‘Most researchers have long since moved on from the old serotonin model.

‘Most important of all, SSRIs are safer if taken in overdose than the older tricyclics.

‘People should not change their current medication on the basis of this editorial alone.’

NHS Choices, the website which advises patients, says: ‘It would be too simplistic to say that depression and related mental health conditions are caused by low serotonin levels, but a rise in serotonin levels can improve symptoms.’

Professor Healy’s editorial says it is important to raise questions about the drugs.

He said: ‘In other areas of life the products we use, from computers to microwaves, improve year on year, but this is not the case for medicines, where this year’s treatments may achieve blockbuster sales despite being less effective and less safe than yesterday’s models.

‘The emerging sciences of the brain offer enormous scope to deploy any amount of neurobabble.

‘We need to understand the language we use. Until then, so long, and thanks for all the serotonin’, he concludes.

Professor David Taylor, Director of Pharmacy and Pathology and Head of Pharmaceutical Sciences Clinical Academic Group, King’s Health Partners, South London and Maudsley NHS Foundation Trust, said: ‘Professor Healy makes a forceful but poorly supported argument against something which doesn’t and has never really existed: the idea that SSRIs ‘correct’ an ‘imbalance’ of serotonin in the brain.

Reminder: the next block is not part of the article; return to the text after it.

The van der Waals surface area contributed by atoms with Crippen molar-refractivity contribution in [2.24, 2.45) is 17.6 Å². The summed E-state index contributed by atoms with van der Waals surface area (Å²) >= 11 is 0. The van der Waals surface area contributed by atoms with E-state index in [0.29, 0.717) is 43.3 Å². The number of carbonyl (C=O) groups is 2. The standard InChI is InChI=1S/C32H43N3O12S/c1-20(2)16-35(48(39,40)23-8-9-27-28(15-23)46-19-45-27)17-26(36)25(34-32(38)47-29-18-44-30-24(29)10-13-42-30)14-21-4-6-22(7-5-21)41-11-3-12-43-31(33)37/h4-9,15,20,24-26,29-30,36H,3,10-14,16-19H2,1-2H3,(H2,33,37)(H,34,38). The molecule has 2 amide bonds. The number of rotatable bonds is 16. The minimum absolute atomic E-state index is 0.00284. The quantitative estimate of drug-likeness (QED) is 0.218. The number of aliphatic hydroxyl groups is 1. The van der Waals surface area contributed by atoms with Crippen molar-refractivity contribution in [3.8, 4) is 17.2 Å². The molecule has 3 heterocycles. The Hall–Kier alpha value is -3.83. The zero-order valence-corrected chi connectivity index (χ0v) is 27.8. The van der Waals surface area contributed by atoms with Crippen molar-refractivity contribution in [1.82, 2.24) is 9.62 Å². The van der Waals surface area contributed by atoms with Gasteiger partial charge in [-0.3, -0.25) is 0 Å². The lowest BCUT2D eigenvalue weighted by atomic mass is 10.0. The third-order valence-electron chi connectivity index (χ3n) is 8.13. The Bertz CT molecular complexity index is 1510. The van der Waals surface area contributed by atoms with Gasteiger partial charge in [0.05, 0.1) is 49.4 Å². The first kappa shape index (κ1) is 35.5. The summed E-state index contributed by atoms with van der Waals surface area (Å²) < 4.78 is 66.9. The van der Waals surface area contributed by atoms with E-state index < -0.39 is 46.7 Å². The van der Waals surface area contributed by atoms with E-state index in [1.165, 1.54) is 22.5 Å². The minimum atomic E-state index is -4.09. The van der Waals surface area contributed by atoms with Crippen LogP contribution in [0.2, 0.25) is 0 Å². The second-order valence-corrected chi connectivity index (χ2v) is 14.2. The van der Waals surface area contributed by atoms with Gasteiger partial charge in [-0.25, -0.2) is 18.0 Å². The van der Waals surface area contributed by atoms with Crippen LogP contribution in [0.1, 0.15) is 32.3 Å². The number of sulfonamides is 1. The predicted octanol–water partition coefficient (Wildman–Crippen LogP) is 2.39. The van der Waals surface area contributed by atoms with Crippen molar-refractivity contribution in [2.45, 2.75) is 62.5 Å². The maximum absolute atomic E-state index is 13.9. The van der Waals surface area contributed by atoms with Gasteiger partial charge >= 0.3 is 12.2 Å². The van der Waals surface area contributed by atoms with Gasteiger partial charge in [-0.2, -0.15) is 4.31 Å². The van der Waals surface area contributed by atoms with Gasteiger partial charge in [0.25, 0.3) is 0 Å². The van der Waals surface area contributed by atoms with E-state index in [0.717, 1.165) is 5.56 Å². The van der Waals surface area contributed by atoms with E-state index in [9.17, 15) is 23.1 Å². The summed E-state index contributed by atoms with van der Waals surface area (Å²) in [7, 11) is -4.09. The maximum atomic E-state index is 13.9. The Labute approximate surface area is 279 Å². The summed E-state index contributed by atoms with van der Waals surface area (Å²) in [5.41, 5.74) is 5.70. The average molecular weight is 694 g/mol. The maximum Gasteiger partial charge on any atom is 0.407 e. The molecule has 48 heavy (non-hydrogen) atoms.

‘Researchers and psychiatrists alike know that SSRIs are effective in a number of disorders but no one is sure exactly how they work. Their readily demonstrable effect is on serotonin but they have many indirect secondary effects in the brain.

Other psychiatrists warned the controversy might harm depressed patients if they were deterred from taking the drugs, which had been proved to work in trials and the ‘real world’

Other psychiatrists warned the controversy might harm depressed patients if they were deterred from taking the drugs, which had been proved to work in trials and the ‘real world’

‘Prof Healy fails to mention that SSRIs supplanted earlier tricyclics largely because of their relative safety in overdose, not because of any conspiracy concerning a theory of serotonin’s involvement in depression.’

Dr Paul Keedwell, Consultant Psychiatrist and Specialist in Mood Disorders, said: ‘In the real world of the clinic, SSRIs are undeniably effective in treating individuals with major depression.

‘They have become the first line treatment of choice because they have fewer troublesome side-effects than their predecessors, and are safer in overdose.